The speaker walks to the lectern, grim-faced. What’s your response?
Seems like it’s going to be a long evening, doesn't it?
As I’m fond of saying to groups I speak to, “Whatever your abilities or topic, the chances are you don’t smile enough when you speak.” And I certainly include myself in that category of presenters. (Want maximum executive presence and influence? Download my free cheat sheet, "12 Easy Ways to Achieve Presence and Charisma.")
Why We Don’t Smile Enough When We Speak
Speaking in public should be an all-around enjoyable experience for audience and speaker alike. So why isn’t it? Sure, it can be anxiety-provoking and nerve-wracking for the presenter, though it needn’t be. And there’s simply no excuse for that speaker to make it a painful experience for audience members. Facial expressions, for instance, easily give away nerves or a negative outlook. Here's a way to calm your nerves before speaking, even if you have just 5 minutes to spare!
From a speaker’s perspective, speeches can represent something to be avoided rather than embraced for three principal reasons. The first is the extreme self-consciousness that speaking situations create. And the second is the misguided assumption that these occasions represent something out of the ordinary in which the speaker has to rise to impossible standards of excellence. When the stakes are high like this, here are 10 ways to stay fully focused when speaking.
Yet the truth is, speaking in public is only slightly different from the types of “talking” we do every day: in conversations, phone chats, gossiping, gathering around the water cooler, and other types of speaking we label interpersonal communication. Even more important is the fact that there really isn’t anything “out of the ordinary” about public speaking at all.
Sociologist Erving Goffman recognized this and made it a central idea in his 1959 book The Presentation of Self in Everyday Life. Goffman pointed out that we give a series of performances day in and day out, each one corresponding to the role required of us and relevant to the people and situation we share such moments with: spouses, colleagues, old friends, customers, and so on.
The third reason we dread presenting is a mindset that makes us view public speaking appearances as dangerous situations. And so we respond with speaking anxiety and fear—hardly reactions that will produce a smile! The truth, of course, is that we face precious few audiences armed with spears and out for our blood. Audience members almost always want to be present, and they’re genuinely looking for something valuable from our talks. The opportunity to share something of mutual interest with others is an activity to be relished. It should produce not a look of grimness or fear, but, yes, a smile!
What You Can Do About It
Are you ready, then, to let your nonverbal communication get in synch with reality? Or to ask this another way: would you like your body language to help create the conditions for success when you speak? Need help in this area? Here are 6 skills-building exercises for effective body language.
If you would, remind yourself to smile.
One of the easiest ways to do this is to write in big letters at the top of your note cards or speaker notes in PowerPoint or Keynote: SMILE! These notes are for your eyes only, after all. Photos of your kids or your pet are also ready to adorn your laptop or presentation folder, to help coax a grin from your Scrooge-like countenance.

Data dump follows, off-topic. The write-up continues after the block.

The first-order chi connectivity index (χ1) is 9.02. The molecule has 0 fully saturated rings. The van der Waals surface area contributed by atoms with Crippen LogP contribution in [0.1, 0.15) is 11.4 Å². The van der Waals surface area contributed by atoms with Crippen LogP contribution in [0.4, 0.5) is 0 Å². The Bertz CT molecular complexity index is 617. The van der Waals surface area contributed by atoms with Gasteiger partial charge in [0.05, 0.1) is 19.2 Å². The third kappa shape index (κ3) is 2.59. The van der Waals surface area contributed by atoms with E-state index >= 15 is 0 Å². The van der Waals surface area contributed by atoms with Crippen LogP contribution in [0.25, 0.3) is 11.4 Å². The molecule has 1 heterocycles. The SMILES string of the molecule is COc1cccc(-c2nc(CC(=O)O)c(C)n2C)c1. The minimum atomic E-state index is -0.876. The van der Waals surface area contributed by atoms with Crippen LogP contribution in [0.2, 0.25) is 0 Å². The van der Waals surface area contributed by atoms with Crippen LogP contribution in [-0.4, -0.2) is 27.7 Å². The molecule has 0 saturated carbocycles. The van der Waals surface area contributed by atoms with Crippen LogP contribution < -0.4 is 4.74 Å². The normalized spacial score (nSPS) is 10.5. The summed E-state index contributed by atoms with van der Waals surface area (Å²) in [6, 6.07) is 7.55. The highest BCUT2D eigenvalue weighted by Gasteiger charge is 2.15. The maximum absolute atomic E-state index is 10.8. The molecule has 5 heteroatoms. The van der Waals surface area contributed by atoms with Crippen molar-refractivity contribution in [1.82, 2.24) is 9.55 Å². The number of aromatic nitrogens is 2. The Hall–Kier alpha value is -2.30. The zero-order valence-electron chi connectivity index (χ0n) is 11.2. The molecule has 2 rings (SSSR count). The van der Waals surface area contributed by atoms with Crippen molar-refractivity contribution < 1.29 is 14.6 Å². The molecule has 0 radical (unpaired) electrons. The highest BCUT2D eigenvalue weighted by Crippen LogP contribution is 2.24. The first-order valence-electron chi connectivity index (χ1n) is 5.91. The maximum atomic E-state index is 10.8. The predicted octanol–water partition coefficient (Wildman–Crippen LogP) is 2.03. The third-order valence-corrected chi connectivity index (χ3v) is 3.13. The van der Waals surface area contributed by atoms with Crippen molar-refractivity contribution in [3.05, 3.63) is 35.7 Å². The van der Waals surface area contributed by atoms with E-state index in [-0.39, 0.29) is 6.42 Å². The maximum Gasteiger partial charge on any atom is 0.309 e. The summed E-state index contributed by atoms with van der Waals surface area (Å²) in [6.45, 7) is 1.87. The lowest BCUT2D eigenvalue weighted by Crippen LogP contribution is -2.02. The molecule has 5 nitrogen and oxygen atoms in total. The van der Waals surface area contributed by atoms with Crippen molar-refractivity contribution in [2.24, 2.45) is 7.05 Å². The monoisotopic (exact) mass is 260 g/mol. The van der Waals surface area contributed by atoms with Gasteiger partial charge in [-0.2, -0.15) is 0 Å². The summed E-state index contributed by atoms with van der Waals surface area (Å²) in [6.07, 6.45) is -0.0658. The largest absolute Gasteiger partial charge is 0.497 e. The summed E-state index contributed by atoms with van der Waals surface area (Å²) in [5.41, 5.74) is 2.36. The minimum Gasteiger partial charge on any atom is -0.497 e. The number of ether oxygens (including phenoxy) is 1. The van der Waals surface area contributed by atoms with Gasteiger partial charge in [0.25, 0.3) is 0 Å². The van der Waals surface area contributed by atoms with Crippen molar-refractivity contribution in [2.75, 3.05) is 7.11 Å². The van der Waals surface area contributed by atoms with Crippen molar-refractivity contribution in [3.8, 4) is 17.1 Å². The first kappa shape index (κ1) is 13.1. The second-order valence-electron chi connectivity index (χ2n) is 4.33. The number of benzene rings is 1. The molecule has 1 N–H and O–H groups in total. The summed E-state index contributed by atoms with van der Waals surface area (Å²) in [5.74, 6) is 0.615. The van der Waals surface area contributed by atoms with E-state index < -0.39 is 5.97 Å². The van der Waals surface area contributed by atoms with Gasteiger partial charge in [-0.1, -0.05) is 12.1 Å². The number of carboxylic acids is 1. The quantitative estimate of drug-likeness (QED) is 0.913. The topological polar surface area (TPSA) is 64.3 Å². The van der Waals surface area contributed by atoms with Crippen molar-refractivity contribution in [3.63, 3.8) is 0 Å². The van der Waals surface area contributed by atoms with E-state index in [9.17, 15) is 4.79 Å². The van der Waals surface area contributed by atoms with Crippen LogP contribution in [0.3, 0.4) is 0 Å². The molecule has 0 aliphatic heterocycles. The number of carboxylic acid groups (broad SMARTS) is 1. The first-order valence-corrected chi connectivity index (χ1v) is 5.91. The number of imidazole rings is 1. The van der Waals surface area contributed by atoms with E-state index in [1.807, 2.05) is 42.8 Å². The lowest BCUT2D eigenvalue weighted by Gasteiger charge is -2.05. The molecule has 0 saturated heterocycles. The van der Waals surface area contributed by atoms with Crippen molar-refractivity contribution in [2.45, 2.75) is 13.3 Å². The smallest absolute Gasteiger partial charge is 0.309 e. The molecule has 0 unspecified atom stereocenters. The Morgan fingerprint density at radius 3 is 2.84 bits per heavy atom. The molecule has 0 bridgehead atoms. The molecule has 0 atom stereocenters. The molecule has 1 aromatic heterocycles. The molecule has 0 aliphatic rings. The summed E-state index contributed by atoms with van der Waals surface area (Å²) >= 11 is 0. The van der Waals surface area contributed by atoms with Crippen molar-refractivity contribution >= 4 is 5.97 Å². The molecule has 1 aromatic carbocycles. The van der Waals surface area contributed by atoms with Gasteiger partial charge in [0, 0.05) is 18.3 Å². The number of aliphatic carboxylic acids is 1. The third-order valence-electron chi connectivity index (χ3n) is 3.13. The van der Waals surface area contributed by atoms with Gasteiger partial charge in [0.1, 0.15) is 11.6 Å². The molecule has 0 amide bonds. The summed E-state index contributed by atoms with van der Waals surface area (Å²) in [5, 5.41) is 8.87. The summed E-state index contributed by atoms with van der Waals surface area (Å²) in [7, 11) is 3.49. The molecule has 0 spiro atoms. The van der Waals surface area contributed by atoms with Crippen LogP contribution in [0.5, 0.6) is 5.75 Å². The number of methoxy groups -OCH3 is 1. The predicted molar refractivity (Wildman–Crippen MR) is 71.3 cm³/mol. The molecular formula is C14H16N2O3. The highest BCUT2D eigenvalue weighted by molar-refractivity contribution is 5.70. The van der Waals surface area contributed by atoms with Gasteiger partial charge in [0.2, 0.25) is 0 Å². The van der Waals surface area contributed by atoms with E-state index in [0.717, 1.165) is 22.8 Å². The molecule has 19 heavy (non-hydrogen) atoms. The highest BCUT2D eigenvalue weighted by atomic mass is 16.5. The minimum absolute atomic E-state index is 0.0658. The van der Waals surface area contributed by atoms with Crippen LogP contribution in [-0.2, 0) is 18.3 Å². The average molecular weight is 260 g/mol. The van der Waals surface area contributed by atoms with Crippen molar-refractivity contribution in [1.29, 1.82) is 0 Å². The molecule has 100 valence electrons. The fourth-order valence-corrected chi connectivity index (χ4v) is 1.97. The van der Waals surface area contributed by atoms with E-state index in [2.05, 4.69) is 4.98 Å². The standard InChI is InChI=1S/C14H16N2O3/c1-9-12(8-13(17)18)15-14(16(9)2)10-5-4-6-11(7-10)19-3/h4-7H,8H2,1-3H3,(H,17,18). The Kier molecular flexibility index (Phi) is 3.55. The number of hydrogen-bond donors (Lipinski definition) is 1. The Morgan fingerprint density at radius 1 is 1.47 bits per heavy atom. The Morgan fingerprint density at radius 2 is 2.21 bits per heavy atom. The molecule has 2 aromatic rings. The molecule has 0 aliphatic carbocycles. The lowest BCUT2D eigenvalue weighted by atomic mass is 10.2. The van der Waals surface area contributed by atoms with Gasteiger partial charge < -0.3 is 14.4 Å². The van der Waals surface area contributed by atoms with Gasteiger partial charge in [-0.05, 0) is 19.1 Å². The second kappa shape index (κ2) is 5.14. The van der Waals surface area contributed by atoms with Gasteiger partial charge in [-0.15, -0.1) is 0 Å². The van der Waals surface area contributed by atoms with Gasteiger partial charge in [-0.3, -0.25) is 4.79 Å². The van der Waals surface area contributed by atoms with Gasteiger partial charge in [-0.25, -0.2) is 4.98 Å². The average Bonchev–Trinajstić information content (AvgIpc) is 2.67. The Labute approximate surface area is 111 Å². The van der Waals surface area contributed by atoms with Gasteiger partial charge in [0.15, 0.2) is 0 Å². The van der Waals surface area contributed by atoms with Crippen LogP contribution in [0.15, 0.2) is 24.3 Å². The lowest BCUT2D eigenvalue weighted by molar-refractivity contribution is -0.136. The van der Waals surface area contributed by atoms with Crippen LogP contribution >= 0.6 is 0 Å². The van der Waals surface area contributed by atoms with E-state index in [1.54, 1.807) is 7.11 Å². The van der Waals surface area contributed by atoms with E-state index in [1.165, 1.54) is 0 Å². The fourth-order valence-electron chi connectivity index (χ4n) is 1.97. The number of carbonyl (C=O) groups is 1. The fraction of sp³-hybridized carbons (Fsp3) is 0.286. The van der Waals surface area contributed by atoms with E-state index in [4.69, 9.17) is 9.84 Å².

Here’s another foolproof way to gain warmth and delight in your speaking assignment: look at your audience members, giving them a slight smile that recognizes a communication bond. Nervous speakers sometimes avoid looking at listeners because of their fear. But did you ever try smiling at a wall and expecting anything in return?
The Health Benefits of Smiling
And if the value of a more successful speech or presentation isn’t enough to convince you, consider the benefits of smiling that go beyond public speaking to encompass your overall well-being:
“Stress Busting Smiles” is a Wall Street Journal article that lists some of ways smiling is good for your health. Did you know, for instance, that wearing a smile slows down the heart and reduces stress? That it can make you happier? That it will make you feel “not threatened” (remember those non-spear-carrying audiences)? That it helps relieve depression and allows you to form more positive connections with other people—think of how valuable that in itself is with regard to public speaking!
Finally, smiling helps evoke a similar neural response in people who see us smile, as if they were smiling themselves. In other words, why not make your audience feel good about your presentation rather than neutral or worse?
If smiling brings all of these benefits, will laughing produce similar or even greater results? Apparently it will, as this article tells us:
Because a chuckle increases blood flow, a life full of laughter is a healthy one. A 2006 study found that laughing in response to a light-hearted movie (compared to the reaction to watching a stressful one) increased blood flow about the same amount as light exercise or cholesterol-lowing drugs would, Scientific American reported.
So give your audience the smiles you and they deserve. You'll have greater success in your next speech, presentation, lecture, or meeting. See you around the fun-house!
- Most speakers don't smile enough to engage and influence audiences.
- Public speaking should be an enjoyable experience, not a nerve-wracking one.
- We perform all day long—what's different about speeches or presentations?
- Smiling reduces stress and helps create positive connections with others.
- Audiences will feel better about your talk and like you more!